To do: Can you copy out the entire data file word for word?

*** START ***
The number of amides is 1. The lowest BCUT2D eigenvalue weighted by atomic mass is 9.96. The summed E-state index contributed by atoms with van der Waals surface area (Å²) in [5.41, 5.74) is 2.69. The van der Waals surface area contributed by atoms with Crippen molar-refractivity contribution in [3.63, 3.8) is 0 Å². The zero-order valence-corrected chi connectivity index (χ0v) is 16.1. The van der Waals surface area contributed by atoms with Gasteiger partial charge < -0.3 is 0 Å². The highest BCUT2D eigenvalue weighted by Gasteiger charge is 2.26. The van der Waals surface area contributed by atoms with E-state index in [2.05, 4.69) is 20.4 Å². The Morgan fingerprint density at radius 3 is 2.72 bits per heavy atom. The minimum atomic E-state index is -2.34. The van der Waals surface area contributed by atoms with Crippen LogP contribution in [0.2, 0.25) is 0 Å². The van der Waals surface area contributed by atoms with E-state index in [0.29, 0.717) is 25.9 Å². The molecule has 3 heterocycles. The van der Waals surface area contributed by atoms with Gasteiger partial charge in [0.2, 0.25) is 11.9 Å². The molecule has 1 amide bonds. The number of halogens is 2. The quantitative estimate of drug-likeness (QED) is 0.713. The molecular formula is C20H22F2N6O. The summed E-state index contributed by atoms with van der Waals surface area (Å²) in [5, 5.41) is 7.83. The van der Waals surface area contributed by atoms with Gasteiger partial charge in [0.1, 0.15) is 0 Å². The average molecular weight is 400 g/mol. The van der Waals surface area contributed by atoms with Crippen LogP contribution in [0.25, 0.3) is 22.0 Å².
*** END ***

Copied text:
The number of amides is 1. The lowest BCUT2D eigenvalue weighted by atomic mass is 9.96. The summed E-state index contributed by atoms with van der Waals surface area (Å²) in [5.41, 5.74) is 2.69. The van der Waals surface area contributed by atoms with Crippen molar-refractivity contribution in [3.63, 3.8) is 0 Å². The zero-order valence-corrected chi connectivity index (χ0v) is 16.1. The van der Waals surface area contributed by atoms with Gasteiger partial charge < -0.3 is 0 Å². The highest BCUT2D eigenvalue weighted by Gasteiger charge is 2.26. The van der Waals surface area contributed by atoms with E-state index in [2.05, 4.69) is 20.4 Å². The Morgan fingerprint density at radius 3 is 2.72 bits per heavy atom. The minimum atomic E-state index is -2.34. The van der Waals surface area contributed by atoms with Crippen LogP contribution in [0.2, 0.25) is 0 Å². The van der Waals surface area contributed by atoms with E-state index in [0.29, 0.717) is 25.9 Å². The molecule has 3 heterocycles. The van der Waals surface area contributed by atoms with Gasteiger partial charge in [0.2, 0.25) is 11.9 Å². The molecule has 1 amide bonds. The number of halogens is 2. The quantitative estimate of drug-likeness (QED) is 0.713. The molecular formula is C20H22F2N6O. The summed E-state index contributed by atoms with van der Waals surface area (Å²) in [5, 5.41) is 7.83. The van der Waals surface area contributed by atoms with Gasteiger partial charge in [0.1, 0.15) is 0 Å². The average molecular weight is 400 g/mol. The van der Waals surface area contributed by atoms with Crippen LogP contribution in [0.25, 0.3) is 22.0 Å².